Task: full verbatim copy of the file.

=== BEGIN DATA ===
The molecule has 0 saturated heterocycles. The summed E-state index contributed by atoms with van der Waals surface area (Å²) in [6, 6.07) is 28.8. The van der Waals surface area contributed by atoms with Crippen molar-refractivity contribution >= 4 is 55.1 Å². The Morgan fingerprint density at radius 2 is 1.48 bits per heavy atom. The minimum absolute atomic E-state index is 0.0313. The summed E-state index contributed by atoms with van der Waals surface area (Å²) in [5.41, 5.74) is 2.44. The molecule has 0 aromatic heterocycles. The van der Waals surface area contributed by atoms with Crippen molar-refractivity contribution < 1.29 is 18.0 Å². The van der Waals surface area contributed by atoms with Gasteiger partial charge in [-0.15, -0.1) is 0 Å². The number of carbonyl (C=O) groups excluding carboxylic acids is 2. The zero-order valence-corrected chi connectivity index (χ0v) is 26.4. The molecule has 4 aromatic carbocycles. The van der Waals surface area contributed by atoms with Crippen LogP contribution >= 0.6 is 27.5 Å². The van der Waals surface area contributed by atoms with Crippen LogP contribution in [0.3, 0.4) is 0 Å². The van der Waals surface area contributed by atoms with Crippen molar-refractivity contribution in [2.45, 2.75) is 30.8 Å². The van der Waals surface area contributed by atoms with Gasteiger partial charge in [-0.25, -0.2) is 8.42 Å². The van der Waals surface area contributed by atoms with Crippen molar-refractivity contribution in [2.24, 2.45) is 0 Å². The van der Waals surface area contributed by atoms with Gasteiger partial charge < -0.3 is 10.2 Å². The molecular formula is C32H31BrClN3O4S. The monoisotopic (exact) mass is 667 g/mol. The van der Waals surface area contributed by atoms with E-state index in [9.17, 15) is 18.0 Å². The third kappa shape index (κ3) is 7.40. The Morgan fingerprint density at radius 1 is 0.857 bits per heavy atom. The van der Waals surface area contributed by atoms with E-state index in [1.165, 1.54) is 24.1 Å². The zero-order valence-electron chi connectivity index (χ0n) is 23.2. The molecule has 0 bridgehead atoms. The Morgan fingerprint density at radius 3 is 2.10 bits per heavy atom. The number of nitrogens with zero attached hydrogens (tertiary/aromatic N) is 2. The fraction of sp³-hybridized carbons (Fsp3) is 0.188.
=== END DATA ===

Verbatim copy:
The molecule has 0 saturated heterocycles. The summed E-state index contributed by atoms with van der Waals surface area (Å²) in [6, 6.07) is 28.8. The van der Waals surface area contributed by atoms with Crippen molar-refractivity contribution >= 4 is 55.1 Å². The Morgan fingerprint density at radius 2 is 1.48 bits per heavy atom. The minimum absolute atomic E-state index is 0.0313. The summed E-state index contributed by atoms with van der Waals surface area (Å²) in [5.41, 5.74) is 2.44. The molecule has 0 aromatic heterocycles. The van der Waals surface area contributed by atoms with Crippen molar-refractivity contribution < 1.29 is 18.0 Å². The van der Waals surface area contributed by atoms with Gasteiger partial charge in [-0.15, -0.1) is 0 Å². The number of carbonyl (C=O) groups excluding carboxylic acids is 2. The zero-order valence-corrected chi connectivity index (χ0v) is 26.4. The molecule has 4 aromatic carbocycles. The van der Waals surface area contributed by atoms with Crippen LogP contribution >= 0.6 is 27.5 Å². The van der Waals surface area contributed by atoms with Crippen LogP contribution in [0.3, 0.4) is 0 Å². The van der Waals surface area contributed by atoms with Crippen molar-refractivity contribution in [2.45, 2.75) is 30.8 Å². The van der Waals surface area contributed by atoms with Gasteiger partial charge in [-0.25, -0.2) is 8.42 Å². The van der Waals surface area contributed by atoms with Crippen molar-refractivity contribution in [2.24, 2.45) is 0 Å². The van der Waals surface area contributed by atoms with Gasteiger partial charge < -0.3 is 10.2 Å². The molecular formula is C32H31BrClN3O4S. The monoisotopic (exact) mass is 667 g/mol. The van der Waals surface area contributed by atoms with E-state index in [9.17, 15) is 18.0 Å². The third kappa shape index (κ3) is 7.40. The Morgan fingerprint density at radius 1 is 0.857 bits per heavy atom. The van der Waals surface area contributed by atoms with E-state index in [1.165, 1.54) is 24.1 Å². The zero-order valence-electron chi connectivity index (χ0n) is 23.2. The molecule has 0 bridgehead atoms. The Morgan fingerprint density at radius 3 is 2.10 bits per heavy atom. The number of nitrogens with zero attached hydrogens (tertiary/aromatic N) is 2. The fraction of sp³-hybridized carbons (Fsp3) is 0.188.